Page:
By Samuel Greengard | American Express Credit Intel Freelance Contributor
6 Min Read | January 17, 2020 in Cards
You can take steps to maximize the miles or travel credit card points you earn—understanding how miles accumulate can be key.
Focusing on airline and other partners can help miles or travel points accumulate faster on your credit card.
Using a travel credit card and related buying techniques can help you “double dip” to earn additional miles or travel points.
When frequent flyer programs took off in the early 1980s, they offered a fairly straightforward way to accumulate miles and trips: flying an airline. The more you stepped aboard a plane and the farther you traveled, the more miles you accumulated. Since then, these programs have evolved into complex systems that include travel credit cards, hotels, rental cars, shopping, dining and much more.
But used effectively, flying can still be one of the best ways to accumulate airline miles, travel points on your credit card, or both. I’ve traveled to 47 U.S. states and 62 countries and racked up numerous rewards along the way, including business-class and first-class tickets on international routes. And whether flying or not, it’s possible to boost miles in ways you might not realize.
Here are five hacks to boost miles, travel points, or both, that I’ve used myself:
Once upon a time, determining the miles earned from a trip was simple: all you had to know was the distance. Today, airlines often use confusing fare classes and codes to determine how many base points you earn from a trip. Often, these travel points are combined with the distance flown. One program offers a base level of five miles for every dollar spent on the cost of a flight, up to a maximum of 75,000 miles per ticket.1 The program also adds miles flown. However, those who have achieved higher status—often through a combination of flights, travel credit card points, and more—receive anywhere from seven to 11 miles per dollar spent. Occasionally, you may even want to pay more for a flight, especially if you are close to reaching the next frequent flyer status level or bonus points on a credit card, so that you can obtain the extra miles needed to reach that tier—and the additional benefits it brings. Bottom line: Concentrating on one or two airlines and using branded travel credit card points to help boost your status can multiply miles/points accumulation.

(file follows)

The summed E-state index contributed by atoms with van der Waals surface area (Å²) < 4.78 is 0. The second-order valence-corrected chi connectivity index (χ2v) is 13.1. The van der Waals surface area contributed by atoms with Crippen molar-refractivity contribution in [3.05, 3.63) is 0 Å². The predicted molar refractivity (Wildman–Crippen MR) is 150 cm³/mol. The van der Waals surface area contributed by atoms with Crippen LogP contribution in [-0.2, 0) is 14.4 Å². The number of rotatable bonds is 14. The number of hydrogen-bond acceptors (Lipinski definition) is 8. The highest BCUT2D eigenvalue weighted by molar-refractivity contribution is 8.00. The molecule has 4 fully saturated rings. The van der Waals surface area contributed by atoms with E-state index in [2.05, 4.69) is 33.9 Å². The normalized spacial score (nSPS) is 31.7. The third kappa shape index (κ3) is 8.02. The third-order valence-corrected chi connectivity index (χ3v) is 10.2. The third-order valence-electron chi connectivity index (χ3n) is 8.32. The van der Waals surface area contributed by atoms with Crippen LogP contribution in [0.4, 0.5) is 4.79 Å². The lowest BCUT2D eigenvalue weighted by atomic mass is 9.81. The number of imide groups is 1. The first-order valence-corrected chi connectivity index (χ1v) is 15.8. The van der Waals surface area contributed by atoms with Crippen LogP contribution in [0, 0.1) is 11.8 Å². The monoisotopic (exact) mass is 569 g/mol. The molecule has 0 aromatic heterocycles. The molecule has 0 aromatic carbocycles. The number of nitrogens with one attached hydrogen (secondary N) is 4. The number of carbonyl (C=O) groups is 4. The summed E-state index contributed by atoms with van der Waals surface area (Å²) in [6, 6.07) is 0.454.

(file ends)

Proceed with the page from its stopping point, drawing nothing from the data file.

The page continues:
There are three primary airline alliances—Oneworld, SkyTeam and Star Alliance—and many smaller ones. The right alliance not only makes things simpler for travel and flight connections on partner airlines—including preferred seats and priority boarding—it can magnify your rewards. This may include short flights in other countries that you might easily overlook. Not surprisingly, alliances aren’t all the same. Some include top-tier airlines with extensive routes in Europe, Asia or the Middle East, while others include smaller airlines with limited routes and schedules. If you use non-partner airlines, you won’t receive any miles. Bottom line: By reviewing the partner list within an alliance and matching it to where you expect to fly, it’s possible to concentrate bookings within an alliance—and build your points pool faster.